This project is directed towards elementary-aged students with the objective of working with the expressive aspects of Contemporary Art. The main idea is to make it clear that Art has infinite possibilities as a means of expression for ideas, feelings, emotions. . . using very different materials and languages. Just as writers use written language and musicians express themselves through music, visual artists have their own language.

We want to stimulate interaction and a positive attitude towards discussion and interpretation. The main objective is to expand the observation capabilities of children so that they enjoy the works of art and can dialogue with them through experience. Another objective is that children be conscious of their own abilities of expression and that they develop them to the fullest, free from impositions and restrictions, using the same language as the artists.

In order to achieve these objectives, the Museum offers possibilities of scheduling a visit, as well as using material created this year for in-classroom use.

Sponsored by:
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With the collaboration of:


School project: ExpressArt > express yourself through Art!
This project consists of a variety of ideas that are to be developed in the classroom, either before or after a visit to the Museum, to analyze those aspects related to Contemporary Art.

These ideas, along with the accompanying materials (3D objects, images and text) are available for loan to teachers by request. Their purpose is to facilitate information and tangible resources that will permit the educator to carry out a series of exercises and activities that will stimulate students to incorporate their content in creative and innovative ways, always having in mind the wide diversity of ways of learning which exist.

The ideas are absolutely flexible and can be tailored to particular contexts in which they are developed. Even the materials are dynamic resources that can be used in different ways.

The in-class work will allow for an in-depth understanding of certain aspects, complementing the activities taking place inside the Museum.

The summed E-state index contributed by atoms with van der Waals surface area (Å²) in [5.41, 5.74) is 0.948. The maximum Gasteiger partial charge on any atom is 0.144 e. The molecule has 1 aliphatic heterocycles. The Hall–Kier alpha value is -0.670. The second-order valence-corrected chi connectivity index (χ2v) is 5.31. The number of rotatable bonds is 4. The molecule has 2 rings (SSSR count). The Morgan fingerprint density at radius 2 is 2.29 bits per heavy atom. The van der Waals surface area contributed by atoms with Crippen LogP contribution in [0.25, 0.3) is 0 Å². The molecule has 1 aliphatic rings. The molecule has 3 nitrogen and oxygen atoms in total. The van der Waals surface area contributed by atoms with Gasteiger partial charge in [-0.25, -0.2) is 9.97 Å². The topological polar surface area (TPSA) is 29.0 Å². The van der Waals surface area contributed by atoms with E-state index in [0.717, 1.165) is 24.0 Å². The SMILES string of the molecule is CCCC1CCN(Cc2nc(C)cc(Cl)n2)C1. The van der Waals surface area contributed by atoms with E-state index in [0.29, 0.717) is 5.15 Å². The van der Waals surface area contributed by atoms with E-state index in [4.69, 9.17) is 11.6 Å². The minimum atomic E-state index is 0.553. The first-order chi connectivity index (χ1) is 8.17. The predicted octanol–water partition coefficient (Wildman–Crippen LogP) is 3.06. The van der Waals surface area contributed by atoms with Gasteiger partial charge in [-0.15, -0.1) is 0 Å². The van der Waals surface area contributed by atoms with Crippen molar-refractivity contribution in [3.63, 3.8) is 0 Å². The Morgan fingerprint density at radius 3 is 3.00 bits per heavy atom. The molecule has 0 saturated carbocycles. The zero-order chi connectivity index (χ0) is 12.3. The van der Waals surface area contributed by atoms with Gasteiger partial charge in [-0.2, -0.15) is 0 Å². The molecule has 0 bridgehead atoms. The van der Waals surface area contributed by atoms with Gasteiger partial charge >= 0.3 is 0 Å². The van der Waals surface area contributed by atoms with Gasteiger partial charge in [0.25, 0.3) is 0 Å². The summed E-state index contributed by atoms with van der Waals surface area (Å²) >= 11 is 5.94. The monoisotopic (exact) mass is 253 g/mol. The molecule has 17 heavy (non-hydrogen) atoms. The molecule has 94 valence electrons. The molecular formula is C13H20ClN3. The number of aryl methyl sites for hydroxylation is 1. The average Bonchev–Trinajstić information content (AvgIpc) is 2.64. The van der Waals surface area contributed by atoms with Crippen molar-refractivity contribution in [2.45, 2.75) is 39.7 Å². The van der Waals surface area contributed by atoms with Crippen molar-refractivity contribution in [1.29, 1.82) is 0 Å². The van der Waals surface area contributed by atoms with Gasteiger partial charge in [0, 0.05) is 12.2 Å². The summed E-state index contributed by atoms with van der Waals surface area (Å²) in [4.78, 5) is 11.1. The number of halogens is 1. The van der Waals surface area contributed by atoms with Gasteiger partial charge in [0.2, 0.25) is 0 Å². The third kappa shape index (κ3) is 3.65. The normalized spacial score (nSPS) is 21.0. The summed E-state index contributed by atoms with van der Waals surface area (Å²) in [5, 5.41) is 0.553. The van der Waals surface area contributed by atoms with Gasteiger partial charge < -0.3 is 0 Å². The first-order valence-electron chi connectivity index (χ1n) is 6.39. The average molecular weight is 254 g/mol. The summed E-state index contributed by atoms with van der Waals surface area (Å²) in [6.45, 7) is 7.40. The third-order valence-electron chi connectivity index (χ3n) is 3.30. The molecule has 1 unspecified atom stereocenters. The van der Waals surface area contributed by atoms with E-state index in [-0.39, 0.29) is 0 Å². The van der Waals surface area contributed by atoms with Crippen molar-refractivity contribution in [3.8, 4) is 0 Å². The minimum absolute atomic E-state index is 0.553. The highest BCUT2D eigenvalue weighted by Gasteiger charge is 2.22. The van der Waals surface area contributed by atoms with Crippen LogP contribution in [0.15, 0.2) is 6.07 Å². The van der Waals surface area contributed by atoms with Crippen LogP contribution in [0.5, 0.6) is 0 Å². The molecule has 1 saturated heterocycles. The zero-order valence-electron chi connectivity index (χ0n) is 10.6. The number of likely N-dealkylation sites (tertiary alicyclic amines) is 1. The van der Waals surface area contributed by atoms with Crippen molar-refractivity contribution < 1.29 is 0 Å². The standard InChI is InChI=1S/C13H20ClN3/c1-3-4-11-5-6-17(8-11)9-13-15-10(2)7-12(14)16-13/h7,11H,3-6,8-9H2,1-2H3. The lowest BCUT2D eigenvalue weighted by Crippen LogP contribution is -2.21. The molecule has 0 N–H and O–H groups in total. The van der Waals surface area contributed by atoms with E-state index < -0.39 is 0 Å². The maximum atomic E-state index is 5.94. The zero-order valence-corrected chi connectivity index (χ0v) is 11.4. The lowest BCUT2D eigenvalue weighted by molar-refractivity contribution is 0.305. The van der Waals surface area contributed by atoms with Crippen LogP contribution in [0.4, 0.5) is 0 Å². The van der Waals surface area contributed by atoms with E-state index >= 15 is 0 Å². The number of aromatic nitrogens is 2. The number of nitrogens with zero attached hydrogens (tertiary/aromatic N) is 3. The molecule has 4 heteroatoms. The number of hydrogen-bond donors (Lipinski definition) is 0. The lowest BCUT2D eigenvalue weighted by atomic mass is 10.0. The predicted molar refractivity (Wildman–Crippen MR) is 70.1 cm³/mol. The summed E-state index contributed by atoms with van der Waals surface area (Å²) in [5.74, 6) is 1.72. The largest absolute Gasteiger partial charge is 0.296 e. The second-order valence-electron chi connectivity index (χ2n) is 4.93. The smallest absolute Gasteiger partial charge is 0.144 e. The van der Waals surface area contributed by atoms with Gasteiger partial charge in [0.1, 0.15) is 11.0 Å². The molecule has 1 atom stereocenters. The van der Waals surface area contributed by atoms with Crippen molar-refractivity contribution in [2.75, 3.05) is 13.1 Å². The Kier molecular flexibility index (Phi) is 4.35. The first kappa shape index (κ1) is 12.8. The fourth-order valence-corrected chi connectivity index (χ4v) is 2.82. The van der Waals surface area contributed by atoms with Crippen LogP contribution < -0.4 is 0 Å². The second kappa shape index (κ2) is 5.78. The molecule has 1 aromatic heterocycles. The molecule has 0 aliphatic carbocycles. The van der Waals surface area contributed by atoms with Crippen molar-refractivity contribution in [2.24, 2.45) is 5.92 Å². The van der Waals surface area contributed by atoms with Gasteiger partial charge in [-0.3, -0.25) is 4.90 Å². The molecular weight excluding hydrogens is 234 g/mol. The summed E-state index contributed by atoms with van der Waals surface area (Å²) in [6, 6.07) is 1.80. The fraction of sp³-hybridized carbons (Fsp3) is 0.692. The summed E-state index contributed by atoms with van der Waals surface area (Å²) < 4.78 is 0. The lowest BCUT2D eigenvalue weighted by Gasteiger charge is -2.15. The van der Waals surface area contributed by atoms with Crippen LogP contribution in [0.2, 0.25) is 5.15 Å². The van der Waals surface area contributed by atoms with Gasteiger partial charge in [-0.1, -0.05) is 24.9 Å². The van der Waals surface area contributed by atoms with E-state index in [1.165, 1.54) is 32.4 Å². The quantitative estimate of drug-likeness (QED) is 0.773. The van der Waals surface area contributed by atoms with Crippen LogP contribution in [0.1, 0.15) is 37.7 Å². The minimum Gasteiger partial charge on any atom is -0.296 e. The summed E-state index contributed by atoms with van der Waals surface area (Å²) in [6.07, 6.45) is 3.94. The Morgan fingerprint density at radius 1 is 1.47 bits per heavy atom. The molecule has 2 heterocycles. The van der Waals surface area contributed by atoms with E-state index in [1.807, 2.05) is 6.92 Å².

All resources may be used either before or after a visit to the Museum.

If used a priori, the in-class work will make it easier for the students to develop processes of recognition, identification, investigation and observation when confronted with the Museum's works. If used afterwards, they will help to answer questions resulting from a Museum visit: Who are the artists? What do they do? Why and how do they work? What are their works like? What are they made out of? What do they tell us?. . .

Throughout the school year we will host sessions on presentation and study for those professors interested in learning more about our resources before they run out. However, attendance as these sessions is not required to be able to request materials.

Visits– workshop in the galleries

Teachers may schedule an educational guided visit/workshop in the galleries with the objective of stimulating the direct contact of children with works of art on display at the Museum. This will facilitate the encounter between different means of artistic expression and promote critical thought in regards to what the children see.

These workshops develop along the lines of actual visits to the galleries, during which the participants will do a series of age-appropriate, practical exercises, allowing them to participate and interact with their classmates, teachers, and the works themselves. They promote reflection and group discussion.

The students are the center of the visit, and they will all have the opportunity to protagonize a portion of the tour. This promotes their active participation, encouraging them to develop skills in observation, reflection and discussion while experimenting, creating and evolving.

The project includes supporting materials that will facilitate the different activities in the galleries, each adapted to the age of the students. These materials consist of a box full of objects, artifacts and materials related to the works on display. They are there to be touched and manipulated without putting the children or the works at risk, offering a tactile experience to compensate for the fact that the works on display are hands-off. The relationship between the materials and the works is univocal and can help to establish a multitude of associations.